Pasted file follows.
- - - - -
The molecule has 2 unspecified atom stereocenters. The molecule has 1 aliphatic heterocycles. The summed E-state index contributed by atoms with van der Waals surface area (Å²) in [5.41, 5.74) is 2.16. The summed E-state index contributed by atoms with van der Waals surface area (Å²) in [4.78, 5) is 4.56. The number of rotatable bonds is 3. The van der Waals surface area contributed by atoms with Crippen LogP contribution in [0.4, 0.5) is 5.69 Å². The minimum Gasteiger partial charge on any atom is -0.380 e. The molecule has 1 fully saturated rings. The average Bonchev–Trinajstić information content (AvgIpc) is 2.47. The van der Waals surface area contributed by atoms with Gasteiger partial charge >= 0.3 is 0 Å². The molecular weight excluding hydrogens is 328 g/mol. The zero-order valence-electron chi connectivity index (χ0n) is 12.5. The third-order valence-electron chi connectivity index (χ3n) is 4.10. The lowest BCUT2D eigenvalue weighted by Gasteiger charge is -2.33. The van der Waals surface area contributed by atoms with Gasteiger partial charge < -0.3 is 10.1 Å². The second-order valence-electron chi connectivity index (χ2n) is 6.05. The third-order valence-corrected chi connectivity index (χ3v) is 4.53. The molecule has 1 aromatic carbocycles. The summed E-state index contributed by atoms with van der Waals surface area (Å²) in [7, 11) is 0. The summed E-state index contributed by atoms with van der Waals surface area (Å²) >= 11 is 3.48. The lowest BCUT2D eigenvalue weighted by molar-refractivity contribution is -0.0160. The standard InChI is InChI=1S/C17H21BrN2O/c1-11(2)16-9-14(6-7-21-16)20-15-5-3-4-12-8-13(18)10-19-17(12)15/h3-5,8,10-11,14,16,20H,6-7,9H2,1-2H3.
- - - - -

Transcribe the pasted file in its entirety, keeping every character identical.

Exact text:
The molecule has 2 unspecified atom stereocenters. The molecule has 1 aliphatic heterocycles. The summed E-state index contributed by atoms with van der Waals surface area (Å²) in [5.41, 5.74) is 2.16. The summed E-state index contributed by atoms with van der Waals surface area (Å²) in [4.78, 5) is 4.56. The number of rotatable bonds is 3. The van der Waals surface area contributed by atoms with Crippen LogP contribution in [0.4, 0.5) is 5.69 Å². The minimum Gasteiger partial charge on any atom is -0.380 e. The molecule has 1 fully saturated rings. The average Bonchev–Trinajstić information content (AvgIpc) is 2.47. The van der Waals surface area contributed by atoms with Gasteiger partial charge >= 0.3 is 0 Å². The molecular weight excluding hydrogens is 328 g/mol. The zero-order valence-electron chi connectivity index (χ0n) is 12.5. The third-order valence-electron chi connectivity index (χ3n) is 4.10. The lowest BCUT2D eigenvalue weighted by Gasteiger charge is -2.33. The van der Waals surface area contributed by atoms with Gasteiger partial charge < -0.3 is 10.1 Å². The second-order valence-electron chi connectivity index (χ2n) is 6.05. The third-order valence-corrected chi connectivity index (χ3v) is 4.53. The molecule has 1 aromatic carbocycles. The summed E-state index contributed by atoms with van der Waals surface area (Å²) in [7, 11) is 0. The summed E-state index contributed by atoms with van der Waals surface area (Å²) >= 11 is 3.48. The lowest BCUT2D eigenvalue weighted by molar-refractivity contribution is -0.0160. The standard InChI is InChI=1S/C17H21BrN2O/c1-11(2)16-9-14(6-7-21-16)20-15-5-3-4-12-8-13(18)10-19-17(12)15/h3-5,8,10-11,14,16,20H,6-7,9H2,1-2H3.